They always work. In a short period of time, you get past the pains of withdrawal fairly quickly and before you know it, you're a nonsmoker (halo optional).
Friends and family applaud you, tell you how much better you look (and smell), how much longer you'll live, how much money you'll save -- the usual blah, blah, blah.
You, in turn, are supposed to be happy about this.
But, somehow, you're not.
You say I look better? Did you think I was ugly before?
Smell better? I've not even going to discuss that.
How much longer I'll live? Oh, really -- your mouth to God's ear? Do I have your word of honor on exactly how many more years that will be? I hope it's a lot, so I can annoy you in other ways besides smoking.
How much money I'll save? That's the first positive thing you've said. Well, good. I'm going to use it to buy earmuffs so I can't hear your blathering.
I don't feel better at all. True, I'm not coughing as much as I used to, but I feel like I've lost my best friend.
If you're what Malcolm Gladwell, author of "The Tipping Point," calls a "chipper," you probably do feel better -- certainly better than I do.
Chippers are people for whom the process of quitting smoking is fairly easy. They're not heavy smokers, for one thing, and their attachment to nicotine is more in the nature of a habit than an addiction. Gladwell says most teenagers in the early stages of acquiring the smoking habit fall into the category of "chippers," which gives concerned parents a chance to stop the habit before it goes too far, assuming a way to make teenagers do anything they don't want to do -- especially something their parents want them to do - can ever be found.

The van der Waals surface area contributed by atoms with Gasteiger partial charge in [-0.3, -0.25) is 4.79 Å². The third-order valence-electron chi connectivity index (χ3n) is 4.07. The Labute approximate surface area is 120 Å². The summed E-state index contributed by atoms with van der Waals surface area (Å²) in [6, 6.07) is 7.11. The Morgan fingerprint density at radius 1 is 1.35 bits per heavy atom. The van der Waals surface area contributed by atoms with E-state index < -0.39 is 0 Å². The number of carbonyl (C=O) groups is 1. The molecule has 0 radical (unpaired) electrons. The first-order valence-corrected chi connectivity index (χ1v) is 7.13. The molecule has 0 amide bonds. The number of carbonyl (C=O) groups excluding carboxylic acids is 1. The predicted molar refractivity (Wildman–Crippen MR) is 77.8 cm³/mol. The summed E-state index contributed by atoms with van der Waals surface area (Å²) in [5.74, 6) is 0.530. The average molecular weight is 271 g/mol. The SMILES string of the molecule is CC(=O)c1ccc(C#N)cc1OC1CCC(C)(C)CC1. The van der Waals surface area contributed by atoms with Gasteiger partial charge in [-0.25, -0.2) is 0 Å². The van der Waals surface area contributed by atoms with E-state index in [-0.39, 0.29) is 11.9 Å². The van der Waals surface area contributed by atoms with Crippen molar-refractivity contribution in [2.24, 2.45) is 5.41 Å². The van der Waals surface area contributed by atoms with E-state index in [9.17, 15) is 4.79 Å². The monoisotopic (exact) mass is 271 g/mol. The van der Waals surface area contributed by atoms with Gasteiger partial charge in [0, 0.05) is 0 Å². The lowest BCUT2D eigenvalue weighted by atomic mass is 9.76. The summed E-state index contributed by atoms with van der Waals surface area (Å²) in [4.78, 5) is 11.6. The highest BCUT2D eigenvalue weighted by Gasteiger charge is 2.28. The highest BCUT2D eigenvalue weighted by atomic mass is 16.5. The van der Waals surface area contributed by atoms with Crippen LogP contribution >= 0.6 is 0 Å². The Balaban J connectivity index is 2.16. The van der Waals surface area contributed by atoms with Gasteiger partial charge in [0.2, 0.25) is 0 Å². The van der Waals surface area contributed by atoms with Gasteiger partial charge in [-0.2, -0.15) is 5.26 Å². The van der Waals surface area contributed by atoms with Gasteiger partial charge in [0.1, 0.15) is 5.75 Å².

A chipper is not a "real" smoker. He or she might turn into one someday, but they're not there yet.
A smoker is a person with a real attachment to the habit, not only because they're addicted to the nicotine but also because there is a deep emotional connection to the act of smoking.
The reasons for that emotional connection are complex, and very real, and they form a large part of the reason smokers continue to smoke.
For those addicted to smoking (and I count myself in that group), Gladwell says there is almost always one person or one event that pushes the chipper into the lifelong habit of smoking -- the type of habit that is very hard to leave behind.
For me, it was a woman friend of my mother's. I'd never met anyone like her. She was in her mid-30's then, from the deep South, with a distinctive drawl that made every joke she told even funnier. She laughed a lot and when she did, it was impossible not to laugh along with her. She was the "cool Mom" -- the one every kid on the block wanted to spend time with.